One of the most successful peace-making efforts in modern history is at a crossroads.
Dissident republicans have killed two British soldiers and a police officer in Northern Ireland in recent days, hoping to destabilize the power-sharing provincial government in Belfast. No soldiers had been killed in Northern Ireland since 1997, and the last murder of a policeman occurred in 1998, the year the Good Friday peace accord was signed by Protestant and Roman Catholic political leaders.
That agreement, brokered by former Sen. George Mitchell, seemingly marked the end of the "Troubles," as the Irish call the centuries-old strife between Catholic republicans and the English government and its Protestant supporters. It led, in 2005, to the Irish Republican Army's decision to disarm. Two years later, the first joint Catholic-Protestant government was formed.
Two splinter republican groups that objected to the IRA's renunciation of violence have taken credit for the recent killings.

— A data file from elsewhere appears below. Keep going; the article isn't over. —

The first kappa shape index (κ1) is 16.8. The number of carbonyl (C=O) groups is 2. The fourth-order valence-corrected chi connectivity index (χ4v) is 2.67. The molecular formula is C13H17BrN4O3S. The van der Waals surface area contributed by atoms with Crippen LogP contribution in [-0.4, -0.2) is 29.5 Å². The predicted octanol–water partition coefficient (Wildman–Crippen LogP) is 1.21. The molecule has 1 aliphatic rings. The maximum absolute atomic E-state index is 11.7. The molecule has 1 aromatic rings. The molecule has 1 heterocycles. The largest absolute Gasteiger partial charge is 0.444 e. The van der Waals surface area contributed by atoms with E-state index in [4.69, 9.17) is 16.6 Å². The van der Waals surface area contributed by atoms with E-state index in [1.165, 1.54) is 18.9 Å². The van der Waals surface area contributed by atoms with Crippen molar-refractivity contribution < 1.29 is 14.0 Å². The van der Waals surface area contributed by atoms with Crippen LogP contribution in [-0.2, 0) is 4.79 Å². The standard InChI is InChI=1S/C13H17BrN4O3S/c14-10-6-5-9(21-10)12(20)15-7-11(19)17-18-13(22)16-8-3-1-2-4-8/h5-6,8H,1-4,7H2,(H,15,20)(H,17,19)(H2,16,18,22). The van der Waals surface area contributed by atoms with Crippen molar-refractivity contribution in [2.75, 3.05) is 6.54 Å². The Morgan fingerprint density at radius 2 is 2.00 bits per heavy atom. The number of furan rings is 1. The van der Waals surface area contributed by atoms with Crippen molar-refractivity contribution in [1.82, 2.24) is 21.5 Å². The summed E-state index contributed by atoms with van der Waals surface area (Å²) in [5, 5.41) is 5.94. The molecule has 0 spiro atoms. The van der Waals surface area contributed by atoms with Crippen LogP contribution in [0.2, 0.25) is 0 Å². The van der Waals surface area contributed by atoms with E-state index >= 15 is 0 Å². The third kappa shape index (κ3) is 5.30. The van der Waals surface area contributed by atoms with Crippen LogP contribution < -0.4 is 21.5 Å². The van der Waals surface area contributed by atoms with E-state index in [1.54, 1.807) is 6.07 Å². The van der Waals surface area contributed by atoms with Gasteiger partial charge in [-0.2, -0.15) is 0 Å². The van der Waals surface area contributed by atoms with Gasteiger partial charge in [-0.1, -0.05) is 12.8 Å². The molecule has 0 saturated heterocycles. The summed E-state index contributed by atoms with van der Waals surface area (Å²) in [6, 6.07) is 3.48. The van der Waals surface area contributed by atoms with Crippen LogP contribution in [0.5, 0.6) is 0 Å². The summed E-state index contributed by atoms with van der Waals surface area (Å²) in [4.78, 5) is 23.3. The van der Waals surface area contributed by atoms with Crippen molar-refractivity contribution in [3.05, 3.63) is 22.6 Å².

One great success of the peace accord has been the demilitarization of Northern Ireland. British troops, who regularly patrolled the streets during the three decades of the modern "Troubles," have had their numbers drawn down to about 1,500 from a peak of nearly 25,000. Their presence was a great provocation to Irish nationalists. The soldiers who remain stay within their garrisons and spend their time training for deployment. The two men who were killed were due to depart for Afghanistan.
The extremists hope to provoke an overreaction that would send soldiers back on the streets and spark a new round of republican outrage. But the long-elusive peace in Northern Ireland might not be so fragile.
Thousands of residents of the tiny province took to the streets in a peace rally last week. Protestant and Catholic clergy coordinated special services for peace on Sunday. And Northern Ireland's first minister, Peter Robinson, and its deputy leader, Martin McGuinness, a former IRA commander, have stood together in calling for the capture of the gunmen and for sectarian restraint. McGuinness went so far as to call the republican dissidents "traitors to the island of Ireland."
Robinson and McGuinness, along with Ireland's prime minister, Robert Gibbs, met Tuesday with President Barack Obama at a White House commemoration of Ireland's patron saint. The president took the opportunity to offer the visiting leaders, along with the war-weary people of Northern Ireland, America's full support in suppressing violence and maintaining a remarkable, if threatened, peace.
Reprinted From The San Diego Union-Tribune. Distributed By Creators Syndicate Inc.